10. Eller RL, Livingston WJ 3rd, Morgan CE, Peters GE, Sillers MJ, Magnuson JS, Rosenthal EL. Expandable tracheal stenting for benign disease: worth the complications? Ann Otol Rhinol Laryngol. 2006;115(4):247–52.View ArticleGoogle Scholar
  11. Gaissert HA, Grillo HC, Wright CD, Donahue DM, Wain JC, Mathisen DJ. Complication of benign tracheobronchial strictures by self-expanding metal stents. J Thorac Cardiovasc Surg. 2003;126(3):744–7. https://doi.org/10.1016/s0022-5223(03)00361-1.View ArticlePubMedGoogle Scholar
  12. Husain SA, Finch D, Ahmed M, Morgan A, Hetzel MR. Long-term follow-up of ultraflex metallic stents in benign and malignant central airway obstruction. Ann Thorac Surg. 2007;83(4):1251–6. https://doi.org/10.1016/j.athoracsur.2006.11.066.View ArticlePubMedGoogle Scholar
  13. Kim J, Shin JH, Kim JH, Song HY, Song SY, Park CK. Metallic stent placement for the management of tracheal carina strictures and fistulas: technical and clinical outcomes. AJR Am J Roentgenol. 2014;202(4):880–5. https://doi.org/10.2214/AJR.12.10425.View ArticlePubMedGoogle Scholar
  14. Kim JH, Shin JH, Song HY, Shim TS, Yoon CJ, Ko GY. Benign tracheobronchial strictures: long-term results and factors affecting airway patency after temporary stent placement. AJR Am J Roentgenol. 2007;188(4):1033–8. https://doi.org/10.2214/AJR.06.0888.View ArticlePubMedGoogle Scholar
  15. Madden BP, Loke TK, Sheth AC. Do expandable metallic airway stents have a role in the management of patients with benign tracheobronchial disease? Ann Thorac Surg. 2006;82(1):274–8. https://doi.org/10.1016/j.athoracsur.2006.02.028.View ArticlePubMedGoogle Scholar
  16. Sesterhenn AM, Wagner HJ, Alfke H, Werner JA, Lippert BM. Treatment of benign tracheal stenosis utilizing self-expanding nitinol stents. Cardiovasc Intervent Radiol. 2004;27(4):355–60. https://doi.org/10.1007/s00270-004-0091-8.View ArticlePubMedGoogle Scholar
  17. Plojoux J, Laroumagne S, Vandemoortele T, Astoul PJ, Thomas PA, Dutau H. Management of benign dynamic “A-shape” tracheal stenosis: a retrospective study of 60 patients. Ann Thorac Surg. 2015;99(2):447–53. https://doi.org/10.1016/j.athoracsur.2014.08.037.View ArticlePubMedGoogle Scholar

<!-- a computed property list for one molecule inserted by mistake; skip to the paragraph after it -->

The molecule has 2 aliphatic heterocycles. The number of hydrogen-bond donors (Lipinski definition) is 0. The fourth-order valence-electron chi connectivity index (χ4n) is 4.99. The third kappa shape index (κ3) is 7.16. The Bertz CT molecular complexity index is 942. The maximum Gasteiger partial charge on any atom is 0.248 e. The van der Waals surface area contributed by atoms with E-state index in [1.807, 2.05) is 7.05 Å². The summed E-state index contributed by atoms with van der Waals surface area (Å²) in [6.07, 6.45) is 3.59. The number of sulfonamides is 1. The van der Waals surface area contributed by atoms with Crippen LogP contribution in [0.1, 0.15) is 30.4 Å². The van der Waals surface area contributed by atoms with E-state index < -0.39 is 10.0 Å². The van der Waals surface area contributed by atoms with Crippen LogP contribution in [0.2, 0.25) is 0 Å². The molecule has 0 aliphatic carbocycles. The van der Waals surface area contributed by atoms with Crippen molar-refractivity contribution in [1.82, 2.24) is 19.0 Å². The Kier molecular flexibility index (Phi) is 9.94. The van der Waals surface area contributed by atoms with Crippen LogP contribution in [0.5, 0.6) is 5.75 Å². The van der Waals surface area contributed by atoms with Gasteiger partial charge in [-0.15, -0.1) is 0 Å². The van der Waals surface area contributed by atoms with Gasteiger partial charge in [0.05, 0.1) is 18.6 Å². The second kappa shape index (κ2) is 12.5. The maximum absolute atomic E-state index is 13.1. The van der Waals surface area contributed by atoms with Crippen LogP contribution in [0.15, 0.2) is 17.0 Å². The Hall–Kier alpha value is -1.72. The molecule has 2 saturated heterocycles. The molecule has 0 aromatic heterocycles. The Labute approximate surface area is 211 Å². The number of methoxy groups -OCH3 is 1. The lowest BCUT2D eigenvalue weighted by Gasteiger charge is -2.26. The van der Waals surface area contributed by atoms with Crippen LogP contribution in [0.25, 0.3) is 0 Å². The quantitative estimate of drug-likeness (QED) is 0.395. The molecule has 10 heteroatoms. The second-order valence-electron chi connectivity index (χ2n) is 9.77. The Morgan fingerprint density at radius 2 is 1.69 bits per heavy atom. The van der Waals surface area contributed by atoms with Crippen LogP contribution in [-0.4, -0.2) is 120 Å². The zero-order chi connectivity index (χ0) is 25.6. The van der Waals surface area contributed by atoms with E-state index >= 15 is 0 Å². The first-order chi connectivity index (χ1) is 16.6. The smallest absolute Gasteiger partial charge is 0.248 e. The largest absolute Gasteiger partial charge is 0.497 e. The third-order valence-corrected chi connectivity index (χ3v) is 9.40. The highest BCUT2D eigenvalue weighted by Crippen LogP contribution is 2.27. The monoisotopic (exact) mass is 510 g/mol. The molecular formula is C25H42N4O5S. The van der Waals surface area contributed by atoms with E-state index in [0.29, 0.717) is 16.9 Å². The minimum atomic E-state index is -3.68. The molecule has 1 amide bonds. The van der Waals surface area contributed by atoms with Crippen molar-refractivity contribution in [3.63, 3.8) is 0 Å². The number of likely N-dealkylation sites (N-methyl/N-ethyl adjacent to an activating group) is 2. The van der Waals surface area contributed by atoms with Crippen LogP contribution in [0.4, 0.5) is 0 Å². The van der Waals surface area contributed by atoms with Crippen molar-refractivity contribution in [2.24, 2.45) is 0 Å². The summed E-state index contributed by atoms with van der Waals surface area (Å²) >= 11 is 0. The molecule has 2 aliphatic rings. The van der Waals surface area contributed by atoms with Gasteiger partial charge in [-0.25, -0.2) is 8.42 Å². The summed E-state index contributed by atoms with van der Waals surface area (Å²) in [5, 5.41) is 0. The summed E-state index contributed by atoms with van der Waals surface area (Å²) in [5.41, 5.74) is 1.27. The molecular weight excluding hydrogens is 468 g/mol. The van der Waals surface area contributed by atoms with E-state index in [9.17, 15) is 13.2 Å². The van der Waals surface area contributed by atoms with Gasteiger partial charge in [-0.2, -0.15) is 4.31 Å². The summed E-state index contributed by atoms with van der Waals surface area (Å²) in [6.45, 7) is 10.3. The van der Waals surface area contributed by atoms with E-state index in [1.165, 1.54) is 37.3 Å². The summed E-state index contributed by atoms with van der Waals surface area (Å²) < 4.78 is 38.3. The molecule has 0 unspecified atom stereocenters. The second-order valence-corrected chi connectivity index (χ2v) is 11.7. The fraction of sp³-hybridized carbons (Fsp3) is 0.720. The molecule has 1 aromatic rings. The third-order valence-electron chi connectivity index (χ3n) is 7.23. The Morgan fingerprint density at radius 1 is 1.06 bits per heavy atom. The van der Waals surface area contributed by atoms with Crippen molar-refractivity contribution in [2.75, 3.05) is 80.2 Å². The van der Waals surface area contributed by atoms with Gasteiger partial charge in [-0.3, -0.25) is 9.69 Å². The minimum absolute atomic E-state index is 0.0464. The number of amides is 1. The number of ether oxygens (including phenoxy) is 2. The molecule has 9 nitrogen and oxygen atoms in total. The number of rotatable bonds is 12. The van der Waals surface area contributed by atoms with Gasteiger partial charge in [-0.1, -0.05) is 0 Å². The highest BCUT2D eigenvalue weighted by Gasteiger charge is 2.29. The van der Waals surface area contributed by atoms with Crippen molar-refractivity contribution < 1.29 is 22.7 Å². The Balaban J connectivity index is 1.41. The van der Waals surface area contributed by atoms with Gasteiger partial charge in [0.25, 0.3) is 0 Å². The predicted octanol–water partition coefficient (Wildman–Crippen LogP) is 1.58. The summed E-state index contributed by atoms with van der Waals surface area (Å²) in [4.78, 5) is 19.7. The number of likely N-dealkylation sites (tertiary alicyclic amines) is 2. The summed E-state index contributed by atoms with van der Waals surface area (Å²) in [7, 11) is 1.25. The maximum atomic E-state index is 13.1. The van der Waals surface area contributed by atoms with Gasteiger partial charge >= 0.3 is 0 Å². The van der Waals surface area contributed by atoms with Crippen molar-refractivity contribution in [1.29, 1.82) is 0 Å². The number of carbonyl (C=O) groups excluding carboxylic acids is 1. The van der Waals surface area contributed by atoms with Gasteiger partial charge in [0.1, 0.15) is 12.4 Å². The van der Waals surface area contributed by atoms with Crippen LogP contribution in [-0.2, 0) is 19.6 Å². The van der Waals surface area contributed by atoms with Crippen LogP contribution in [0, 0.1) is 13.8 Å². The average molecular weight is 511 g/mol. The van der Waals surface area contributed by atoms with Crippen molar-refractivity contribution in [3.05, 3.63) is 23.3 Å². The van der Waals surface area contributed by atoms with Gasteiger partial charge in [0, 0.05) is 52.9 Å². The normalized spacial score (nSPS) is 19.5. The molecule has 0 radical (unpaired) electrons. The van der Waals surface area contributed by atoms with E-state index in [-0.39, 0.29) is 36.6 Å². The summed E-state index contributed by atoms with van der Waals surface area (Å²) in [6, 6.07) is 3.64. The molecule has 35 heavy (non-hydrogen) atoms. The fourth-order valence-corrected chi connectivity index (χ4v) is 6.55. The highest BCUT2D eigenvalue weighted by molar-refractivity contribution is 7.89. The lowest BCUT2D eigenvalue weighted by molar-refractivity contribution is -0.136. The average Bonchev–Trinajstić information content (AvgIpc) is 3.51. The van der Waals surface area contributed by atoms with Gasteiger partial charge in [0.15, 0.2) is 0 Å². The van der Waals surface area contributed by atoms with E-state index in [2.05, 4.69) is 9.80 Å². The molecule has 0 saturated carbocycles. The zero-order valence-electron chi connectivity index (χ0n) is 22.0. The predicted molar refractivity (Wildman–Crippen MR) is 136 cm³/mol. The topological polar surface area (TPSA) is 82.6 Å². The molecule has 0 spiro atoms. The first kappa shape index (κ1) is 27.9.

18. Saad CP, Murthy S, Krizmanich G, Mehta AC. Self-expandable metallic airway stents and flexible bronchoscopy: long-term outcomes analysis. Chest. 2003;124(5):1993–9.View ArticleGoogle Scholar
  19. Thornton RH, Gordon RL, Kerlan RK, LaBerge JM, Wilson MW, Wolanske KA, Gotway MB, Hastings GS, Golden JA. Outcomes of tracheobronchial stent placement for benign disease. Radiology. 2006;240(1):273–82. https://doi.org/10.1148/radiol.2401042169.View ArticlePubMedGoogle Scholar
  20. Wang ZY, Wang YL, Chen GL, Liang XH, Wang ZC, Ma JZ, Wu GZ, Zhang XP. Complications and the management of fully covered retrievable metal stent placement in benign tracheal stenosis. Zhonghua Jie He He Hu Xi Za Zhi. 2012;35(11):819–23.PubMedGoogle Scholar
  21. Lim SY, Park HK, Jeon K, Um SW, Koh WJ, Suh GY, Chung MP, Kwon OJ, Kim H. Factors predicting outcome following airway stenting for post-tuberculosis tracheobronchial stenosis. Respirology. 2011;16(6):959–64. https://doi.org/10.1111/j.1440-1843.2011.01998.x.View ArticlePubMedGoogle Scholar
  22. Park JH, Kim JH, Song HY, Shin JH, Ko HK. Management of benign tracheal strictures caused by tracheostomy. Cardiovasc Intervent Radiol. 2014;37(3):743–9. https://doi.org/10.1007/s00270-013-0727-7.View ArticlePubMedGoogle Scholar